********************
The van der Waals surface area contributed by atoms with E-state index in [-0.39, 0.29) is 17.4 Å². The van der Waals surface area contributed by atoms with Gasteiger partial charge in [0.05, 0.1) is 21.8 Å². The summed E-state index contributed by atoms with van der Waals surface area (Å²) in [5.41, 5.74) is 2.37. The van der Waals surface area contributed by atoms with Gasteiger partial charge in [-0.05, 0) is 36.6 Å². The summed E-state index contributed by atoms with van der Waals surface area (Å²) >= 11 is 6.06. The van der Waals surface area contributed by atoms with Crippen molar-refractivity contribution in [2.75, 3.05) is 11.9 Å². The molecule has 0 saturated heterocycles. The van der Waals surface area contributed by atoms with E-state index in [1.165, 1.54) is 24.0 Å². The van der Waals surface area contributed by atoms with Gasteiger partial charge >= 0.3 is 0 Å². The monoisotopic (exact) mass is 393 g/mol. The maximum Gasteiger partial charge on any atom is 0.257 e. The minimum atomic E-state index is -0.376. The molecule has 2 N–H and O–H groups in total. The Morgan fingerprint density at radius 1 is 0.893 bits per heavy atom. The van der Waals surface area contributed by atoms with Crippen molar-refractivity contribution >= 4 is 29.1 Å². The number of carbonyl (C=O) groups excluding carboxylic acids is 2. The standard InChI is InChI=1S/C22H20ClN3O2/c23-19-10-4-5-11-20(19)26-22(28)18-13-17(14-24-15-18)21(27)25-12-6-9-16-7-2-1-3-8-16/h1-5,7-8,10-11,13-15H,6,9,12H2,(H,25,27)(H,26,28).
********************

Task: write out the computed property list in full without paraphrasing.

The van der Waals surface area contributed by atoms with E-state index in [-0.39, 0.29) is 17.4 Å². The van der Waals surface area contributed by atoms with Gasteiger partial charge in [0.05, 0.1) is 21.8 Å². The summed E-state index contributed by atoms with van der Waals surface area (Å²) in [5.41, 5.74) is 2.37. The van der Waals surface area contributed by atoms with Gasteiger partial charge in [-0.05, 0) is 36.6 Å². The summed E-state index contributed by atoms with van der Waals surface area (Å²) >= 11 is 6.06. The van der Waals surface area contributed by atoms with Crippen molar-refractivity contribution in [2.75, 3.05) is 11.9 Å². The molecule has 0 saturated heterocycles. The van der Waals surface area contributed by atoms with E-state index in [1.165, 1.54) is 24.0 Å². The van der Waals surface area contributed by atoms with Gasteiger partial charge >= 0.3 is 0 Å². The monoisotopic (exact) mass is 393 g/mol. The maximum Gasteiger partial charge on any atom is 0.257 e. The minimum atomic E-state index is -0.376. The molecule has 2 N–H and O–H groups in total. The Morgan fingerprint density at radius 1 is 0.893 bits per heavy atom. The van der Waals surface area contributed by atoms with Crippen molar-refractivity contribution >= 4 is 29.1 Å². The number of carbonyl (C=O) groups excluding carboxylic acids is 2. The standard InChI is InChI=1S/C22H20ClN3O2/c23-19-10-4-5-11-20(19)26-22(28)18-13-17(14-24-15-18)21(27)25-12-6-9-16-7-2-1-3-8-16/h1-5,7-8,10-11,13-15H,6,9,12H2,(H,25,27)(H,26,28).